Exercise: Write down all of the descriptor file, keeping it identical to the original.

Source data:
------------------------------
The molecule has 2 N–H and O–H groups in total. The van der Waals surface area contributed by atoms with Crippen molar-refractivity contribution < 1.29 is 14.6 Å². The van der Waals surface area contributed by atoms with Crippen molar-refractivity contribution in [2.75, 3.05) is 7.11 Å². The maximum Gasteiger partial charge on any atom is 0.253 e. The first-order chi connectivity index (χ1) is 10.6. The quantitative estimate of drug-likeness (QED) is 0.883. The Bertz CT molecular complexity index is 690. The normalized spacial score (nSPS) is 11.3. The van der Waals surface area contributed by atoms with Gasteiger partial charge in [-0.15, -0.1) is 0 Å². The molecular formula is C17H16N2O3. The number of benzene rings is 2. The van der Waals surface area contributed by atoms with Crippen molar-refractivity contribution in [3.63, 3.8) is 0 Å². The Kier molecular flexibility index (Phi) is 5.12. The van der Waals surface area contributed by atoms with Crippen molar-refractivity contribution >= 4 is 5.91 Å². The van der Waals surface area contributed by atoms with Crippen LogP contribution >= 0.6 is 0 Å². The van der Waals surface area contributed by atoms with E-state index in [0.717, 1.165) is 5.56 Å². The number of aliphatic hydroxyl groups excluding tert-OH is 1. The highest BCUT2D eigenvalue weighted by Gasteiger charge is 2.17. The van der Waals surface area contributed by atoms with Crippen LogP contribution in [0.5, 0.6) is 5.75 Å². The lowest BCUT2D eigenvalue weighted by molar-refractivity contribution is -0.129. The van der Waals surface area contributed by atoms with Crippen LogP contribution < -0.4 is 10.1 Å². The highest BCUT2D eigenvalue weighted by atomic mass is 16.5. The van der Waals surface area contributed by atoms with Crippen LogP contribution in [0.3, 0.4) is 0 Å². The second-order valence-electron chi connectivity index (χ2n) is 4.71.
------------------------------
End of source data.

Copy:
The molecule has 2 N–H and O–H groups in total. The van der Waals surface area contributed by atoms with Crippen molar-refractivity contribution < 1.29 is 14.6 Å². The van der Waals surface area contributed by atoms with Crippen molar-refractivity contribution in [2.75, 3.05) is 7.11 Å². The maximum Gasteiger partial charge on any atom is 0.253 e. The first-order chi connectivity index (χ1) is 10.6. The quantitative estimate of drug-likeness (QED) is 0.883. The Bertz CT molecular complexity index is 690. The normalized spacial score (nSPS) is 11.3. The van der Waals surface area contributed by atoms with Gasteiger partial charge in [-0.15, -0.1) is 0 Å². The molecular formula is C17H16N2O3. The number of benzene rings is 2. The van der Waals surface area contributed by atoms with Crippen molar-refractivity contribution in [3.63, 3.8) is 0 Å². The Kier molecular flexibility index (Phi) is 5.12. The van der Waals surface area contributed by atoms with Crippen molar-refractivity contribution >= 4 is 5.91 Å². The van der Waals surface area contributed by atoms with Crippen LogP contribution >= 0.6 is 0 Å². The van der Waals surface area contributed by atoms with E-state index in [0.717, 1.165) is 5.56 Å². The number of aliphatic hydroxyl groups excluding tert-OH is 1. The highest BCUT2D eigenvalue weighted by Gasteiger charge is 2.17. The van der Waals surface area contributed by atoms with Crippen LogP contribution in [0.5, 0.6) is 5.75 Å². The lowest BCUT2D eigenvalue weighted by molar-refractivity contribution is -0.129. The van der Waals surface area contributed by atoms with Crippen LogP contribution < -0.4 is 10.1 Å². The highest BCUT2D eigenvalue weighted by atomic mass is 16.5. The van der Waals surface area contributed by atoms with Crippen LogP contribution in [0.3, 0.4) is 0 Å². The second-order valence-electron chi connectivity index (χ2n) is 4.71.